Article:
NASHVILLE, TN (WSMV) - About every three hours in America, someone is hit by a train.
50 times in 2018 in Tennessee a train hit a car that was where it shouldn’t have been – on the railroad tracks.
Tennessee’s Operation Lifesaver has tips for saving your life at a railroad crossing.
First, remember, the train always has the right of way. You, the driver, has to yield, even if there is no red light or crossing arms.
The white crossbuck sign means always expect a train; they don’t run on a schedule and they can come from either direction.
It takes a train going 55 miles per hour about a mile to stop, and that’s if the engineer sees you. Think of the length of a football field, then multiply that length times 18.
Jill McClintock is the CEO of Tennessee Operation Lifesaver.
News4 asked her to point out some common but deadly mistakes drivers make.
One is drivers stopping on the tracks at an intersection waiting for the light to change or stopping to turn right on a red light.
"It’s illegal to stop on the railroad tracks,” she said.
And remember to stop at the line painted on the road - not closer - because the trains are wider than the tracks by three feet on each side.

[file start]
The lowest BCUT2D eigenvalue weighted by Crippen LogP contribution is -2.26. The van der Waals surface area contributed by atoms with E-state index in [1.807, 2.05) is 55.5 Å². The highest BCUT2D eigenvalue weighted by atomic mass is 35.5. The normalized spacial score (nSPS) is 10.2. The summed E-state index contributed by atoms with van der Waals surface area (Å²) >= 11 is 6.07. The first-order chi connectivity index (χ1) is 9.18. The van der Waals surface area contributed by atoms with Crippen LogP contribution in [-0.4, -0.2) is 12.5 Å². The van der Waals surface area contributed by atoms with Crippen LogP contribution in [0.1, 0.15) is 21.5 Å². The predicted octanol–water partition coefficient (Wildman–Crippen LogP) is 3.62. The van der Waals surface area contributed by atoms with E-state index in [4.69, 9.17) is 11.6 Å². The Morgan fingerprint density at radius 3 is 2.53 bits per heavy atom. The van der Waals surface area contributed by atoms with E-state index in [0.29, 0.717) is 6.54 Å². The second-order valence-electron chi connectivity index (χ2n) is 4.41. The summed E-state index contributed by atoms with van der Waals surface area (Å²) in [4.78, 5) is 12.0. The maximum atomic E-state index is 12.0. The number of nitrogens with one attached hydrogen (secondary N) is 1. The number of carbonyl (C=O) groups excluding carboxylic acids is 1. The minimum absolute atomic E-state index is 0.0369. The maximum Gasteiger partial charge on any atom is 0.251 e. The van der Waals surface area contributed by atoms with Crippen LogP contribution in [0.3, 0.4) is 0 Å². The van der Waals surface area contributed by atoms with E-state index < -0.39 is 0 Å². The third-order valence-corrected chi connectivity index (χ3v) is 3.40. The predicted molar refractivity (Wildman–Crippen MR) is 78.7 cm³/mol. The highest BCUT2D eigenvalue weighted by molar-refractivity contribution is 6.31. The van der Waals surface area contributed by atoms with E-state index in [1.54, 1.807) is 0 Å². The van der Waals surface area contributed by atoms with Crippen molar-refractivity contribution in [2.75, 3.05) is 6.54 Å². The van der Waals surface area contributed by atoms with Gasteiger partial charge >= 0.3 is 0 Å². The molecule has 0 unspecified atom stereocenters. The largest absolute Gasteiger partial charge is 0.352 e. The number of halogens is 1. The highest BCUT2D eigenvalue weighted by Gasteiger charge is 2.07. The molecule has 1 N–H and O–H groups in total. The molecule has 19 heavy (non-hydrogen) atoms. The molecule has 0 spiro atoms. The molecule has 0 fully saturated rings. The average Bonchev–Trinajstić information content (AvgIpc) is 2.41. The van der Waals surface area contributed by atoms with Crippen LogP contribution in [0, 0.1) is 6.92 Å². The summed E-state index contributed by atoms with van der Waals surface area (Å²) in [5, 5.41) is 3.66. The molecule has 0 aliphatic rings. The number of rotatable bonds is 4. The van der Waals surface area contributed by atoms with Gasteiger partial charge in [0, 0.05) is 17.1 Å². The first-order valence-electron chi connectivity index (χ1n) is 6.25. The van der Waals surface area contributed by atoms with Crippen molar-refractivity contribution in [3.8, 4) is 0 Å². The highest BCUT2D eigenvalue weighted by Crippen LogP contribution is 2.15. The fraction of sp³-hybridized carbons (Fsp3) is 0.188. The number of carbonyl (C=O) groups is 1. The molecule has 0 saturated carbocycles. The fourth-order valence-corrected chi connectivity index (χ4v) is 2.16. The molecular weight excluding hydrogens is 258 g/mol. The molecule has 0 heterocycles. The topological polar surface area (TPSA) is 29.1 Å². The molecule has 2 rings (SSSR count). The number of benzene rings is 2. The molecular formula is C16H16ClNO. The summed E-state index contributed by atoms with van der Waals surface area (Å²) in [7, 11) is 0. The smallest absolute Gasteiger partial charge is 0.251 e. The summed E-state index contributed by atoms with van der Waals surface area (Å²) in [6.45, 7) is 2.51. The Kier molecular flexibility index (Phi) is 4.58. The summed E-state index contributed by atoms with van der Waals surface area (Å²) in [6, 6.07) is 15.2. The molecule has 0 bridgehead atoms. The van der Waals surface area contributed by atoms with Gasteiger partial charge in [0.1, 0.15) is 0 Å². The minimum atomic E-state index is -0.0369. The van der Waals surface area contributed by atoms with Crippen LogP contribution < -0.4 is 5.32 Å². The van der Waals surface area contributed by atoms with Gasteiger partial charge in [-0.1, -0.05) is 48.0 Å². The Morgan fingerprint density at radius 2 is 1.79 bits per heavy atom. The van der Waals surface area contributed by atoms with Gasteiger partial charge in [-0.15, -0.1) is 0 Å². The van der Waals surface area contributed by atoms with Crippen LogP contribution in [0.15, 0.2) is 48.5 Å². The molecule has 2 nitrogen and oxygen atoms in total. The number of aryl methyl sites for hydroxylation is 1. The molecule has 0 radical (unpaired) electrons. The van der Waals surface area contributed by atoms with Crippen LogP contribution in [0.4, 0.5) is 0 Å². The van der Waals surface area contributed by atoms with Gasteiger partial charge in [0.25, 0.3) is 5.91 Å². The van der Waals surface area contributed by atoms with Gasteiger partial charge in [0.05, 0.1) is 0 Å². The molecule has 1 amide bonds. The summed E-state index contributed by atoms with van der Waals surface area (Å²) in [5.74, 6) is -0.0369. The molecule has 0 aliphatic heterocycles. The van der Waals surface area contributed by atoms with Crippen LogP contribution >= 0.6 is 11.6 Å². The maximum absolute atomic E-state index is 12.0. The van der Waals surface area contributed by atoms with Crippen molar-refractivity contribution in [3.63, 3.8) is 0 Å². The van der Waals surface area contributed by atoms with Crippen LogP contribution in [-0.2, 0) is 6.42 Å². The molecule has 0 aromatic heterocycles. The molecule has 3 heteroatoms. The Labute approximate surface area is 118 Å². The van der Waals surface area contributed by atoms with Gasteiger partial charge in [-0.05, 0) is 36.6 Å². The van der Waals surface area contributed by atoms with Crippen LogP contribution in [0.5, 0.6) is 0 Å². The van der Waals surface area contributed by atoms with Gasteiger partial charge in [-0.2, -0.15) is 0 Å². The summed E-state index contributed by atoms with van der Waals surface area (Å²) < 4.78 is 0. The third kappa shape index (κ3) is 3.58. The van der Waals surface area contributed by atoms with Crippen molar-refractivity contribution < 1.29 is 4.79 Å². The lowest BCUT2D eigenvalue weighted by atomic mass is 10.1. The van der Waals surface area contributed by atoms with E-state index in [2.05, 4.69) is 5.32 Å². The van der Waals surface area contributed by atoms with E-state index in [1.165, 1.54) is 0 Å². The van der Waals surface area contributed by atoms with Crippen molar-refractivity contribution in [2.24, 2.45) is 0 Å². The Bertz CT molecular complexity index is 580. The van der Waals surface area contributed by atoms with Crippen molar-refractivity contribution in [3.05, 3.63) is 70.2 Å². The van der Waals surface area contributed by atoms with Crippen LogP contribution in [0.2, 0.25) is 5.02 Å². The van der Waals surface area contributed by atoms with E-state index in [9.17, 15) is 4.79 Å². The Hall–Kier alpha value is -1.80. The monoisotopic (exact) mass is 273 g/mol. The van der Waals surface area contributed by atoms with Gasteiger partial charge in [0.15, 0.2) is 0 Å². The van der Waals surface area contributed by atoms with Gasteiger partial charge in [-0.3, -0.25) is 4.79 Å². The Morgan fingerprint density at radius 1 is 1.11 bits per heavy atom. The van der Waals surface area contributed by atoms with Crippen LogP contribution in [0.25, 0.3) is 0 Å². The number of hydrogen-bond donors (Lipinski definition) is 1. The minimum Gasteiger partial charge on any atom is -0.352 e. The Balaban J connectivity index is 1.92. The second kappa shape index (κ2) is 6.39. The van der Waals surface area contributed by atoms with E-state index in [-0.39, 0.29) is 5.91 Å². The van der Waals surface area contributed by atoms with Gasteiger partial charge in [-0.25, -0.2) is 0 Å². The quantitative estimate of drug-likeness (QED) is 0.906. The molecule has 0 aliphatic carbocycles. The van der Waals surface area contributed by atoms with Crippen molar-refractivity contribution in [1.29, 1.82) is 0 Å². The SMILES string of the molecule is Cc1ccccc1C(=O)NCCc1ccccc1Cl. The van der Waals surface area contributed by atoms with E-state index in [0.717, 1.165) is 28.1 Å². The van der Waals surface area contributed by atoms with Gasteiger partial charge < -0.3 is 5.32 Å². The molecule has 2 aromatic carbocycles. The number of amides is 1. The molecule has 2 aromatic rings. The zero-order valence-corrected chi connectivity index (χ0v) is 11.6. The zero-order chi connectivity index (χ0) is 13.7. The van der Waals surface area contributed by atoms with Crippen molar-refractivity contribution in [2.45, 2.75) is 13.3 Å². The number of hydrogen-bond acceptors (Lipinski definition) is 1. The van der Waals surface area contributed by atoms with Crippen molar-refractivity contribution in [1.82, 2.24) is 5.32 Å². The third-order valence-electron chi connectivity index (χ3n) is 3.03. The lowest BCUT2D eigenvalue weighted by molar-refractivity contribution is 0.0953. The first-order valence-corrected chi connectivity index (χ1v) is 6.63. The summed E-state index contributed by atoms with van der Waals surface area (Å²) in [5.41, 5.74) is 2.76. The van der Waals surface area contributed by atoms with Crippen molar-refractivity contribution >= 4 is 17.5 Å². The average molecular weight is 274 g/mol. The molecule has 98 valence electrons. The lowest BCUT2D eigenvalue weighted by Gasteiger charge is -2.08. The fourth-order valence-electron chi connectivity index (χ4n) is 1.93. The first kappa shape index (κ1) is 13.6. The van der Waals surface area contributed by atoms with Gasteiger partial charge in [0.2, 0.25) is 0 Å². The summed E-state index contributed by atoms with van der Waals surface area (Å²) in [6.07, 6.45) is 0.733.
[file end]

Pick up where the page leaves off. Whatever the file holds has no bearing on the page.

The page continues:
If you’re stuck on the tracks, get out immediately, McClintock said, don’t stop and pose for a selfie on the tracks.
Look for the blue sign at the crossing – every crossing has one. There’s an emergency phone number and an ID number for the railroad crossing.
Call the emergency number right away.
"Every crossing has an identification number. Let that dispatcher know that number, so that they know where you are, and they can slow down or stop a train that may be coming down the track," McClintock said.
If a train is coming and your car is on the tracks - this might not sound logical – run toward the train at a 45-degree angle. That way, you won't be hit by the flying debris that’s being propelled forward along the tracks.
If for some reason, you’re trapped between a crossing gate and an oncoming train, hit the gas and drive through the crossing arm. They are made to give way.
McClintock said to be careful at crossings where you see a sign indicating there are two or three tracks.
It means a second or third train could be behind the first one.
“People rush through after the first train clears. The first train might block the view of a second train. Then they never see that second train coming from the opposite direction," McClintock said.
And remember the basics - don't try to beat the train - because when it’s train versus car, even if no one is hurt, the train wins.
"We just don't want the last thing that people see to be a train," McClintock said.
Volunteers for Tennessee Operation Lifesaver give safety presentations to schools, new drivers, emergency personnel, and others. Contact them if you want to schedule a presentation.
Copyright 2019 WSMV (Meredith Corporation). All rights reserved.